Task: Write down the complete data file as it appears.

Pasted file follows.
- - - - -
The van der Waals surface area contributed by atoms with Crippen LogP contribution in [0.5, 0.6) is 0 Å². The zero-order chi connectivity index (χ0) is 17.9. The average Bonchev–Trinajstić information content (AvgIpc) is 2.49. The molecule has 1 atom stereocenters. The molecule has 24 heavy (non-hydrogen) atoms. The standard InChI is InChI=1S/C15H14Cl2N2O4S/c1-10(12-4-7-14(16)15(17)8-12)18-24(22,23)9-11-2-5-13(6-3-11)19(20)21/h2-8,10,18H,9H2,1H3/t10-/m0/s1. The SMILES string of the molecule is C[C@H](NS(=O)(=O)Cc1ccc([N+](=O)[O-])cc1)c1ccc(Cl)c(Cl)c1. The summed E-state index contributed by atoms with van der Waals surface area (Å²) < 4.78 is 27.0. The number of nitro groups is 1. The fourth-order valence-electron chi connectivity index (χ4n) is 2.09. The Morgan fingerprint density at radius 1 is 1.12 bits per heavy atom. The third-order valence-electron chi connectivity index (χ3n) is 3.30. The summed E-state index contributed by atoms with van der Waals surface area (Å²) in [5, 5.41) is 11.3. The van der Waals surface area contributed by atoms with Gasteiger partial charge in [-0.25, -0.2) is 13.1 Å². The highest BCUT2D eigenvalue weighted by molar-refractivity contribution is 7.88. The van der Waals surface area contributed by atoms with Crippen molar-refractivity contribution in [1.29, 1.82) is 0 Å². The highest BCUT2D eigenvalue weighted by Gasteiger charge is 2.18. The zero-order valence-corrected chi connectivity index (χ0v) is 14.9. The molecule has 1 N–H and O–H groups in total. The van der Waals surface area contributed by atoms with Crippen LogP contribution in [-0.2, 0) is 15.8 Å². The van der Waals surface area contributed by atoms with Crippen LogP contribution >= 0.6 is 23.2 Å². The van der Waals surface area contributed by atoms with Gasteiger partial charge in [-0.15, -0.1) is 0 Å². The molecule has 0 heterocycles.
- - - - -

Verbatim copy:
The van der Waals surface area contributed by atoms with Crippen LogP contribution in [0.5, 0.6) is 0 Å². The zero-order chi connectivity index (χ0) is 17.9. The average Bonchev–Trinajstić information content (AvgIpc) is 2.49. The molecule has 1 atom stereocenters. The molecule has 24 heavy (non-hydrogen) atoms. The standard InChI is InChI=1S/C15H14Cl2N2O4S/c1-10(12-4-7-14(16)15(17)8-12)18-24(22,23)9-11-2-5-13(6-3-11)19(20)21/h2-8,10,18H,9H2,1H3/t10-/m0/s1. The SMILES string of the molecule is C[C@H](NS(=O)(=O)Cc1ccc([N+](=O)[O-])cc1)c1ccc(Cl)c(Cl)c1. The summed E-state index contributed by atoms with van der Waals surface area (Å²) < 4.78 is 27.0. The number of nitro groups is 1. The fourth-order valence-electron chi connectivity index (χ4n) is 2.09. The Morgan fingerprint density at radius 1 is 1.12 bits per heavy atom. The third-order valence-electron chi connectivity index (χ3n) is 3.30. The summed E-state index contributed by atoms with van der Waals surface area (Å²) in [5, 5.41) is 11.3. The van der Waals surface area contributed by atoms with Gasteiger partial charge in [-0.25, -0.2) is 13.1 Å². The highest BCUT2D eigenvalue weighted by molar-refractivity contribution is 7.88. The van der Waals surface area contributed by atoms with Crippen molar-refractivity contribution in [1.29, 1.82) is 0 Å². The highest BCUT2D eigenvalue weighted by Gasteiger charge is 2.18. The zero-order valence-corrected chi connectivity index (χ0v) is 14.9. The molecule has 1 N–H and O–H groups in total. The van der Waals surface area contributed by atoms with Crippen LogP contribution in [-0.2, 0) is 15.8 Å². The van der Waals surface area contributed by atoms with Crippen LogP contribution >= 0.6 is 23.2 Å². The van der Waals surface area contributed by atoms with Gasteiger partial charge in [-0.15, -0.1) is 0 Å². The molecule has 0 heterocycles.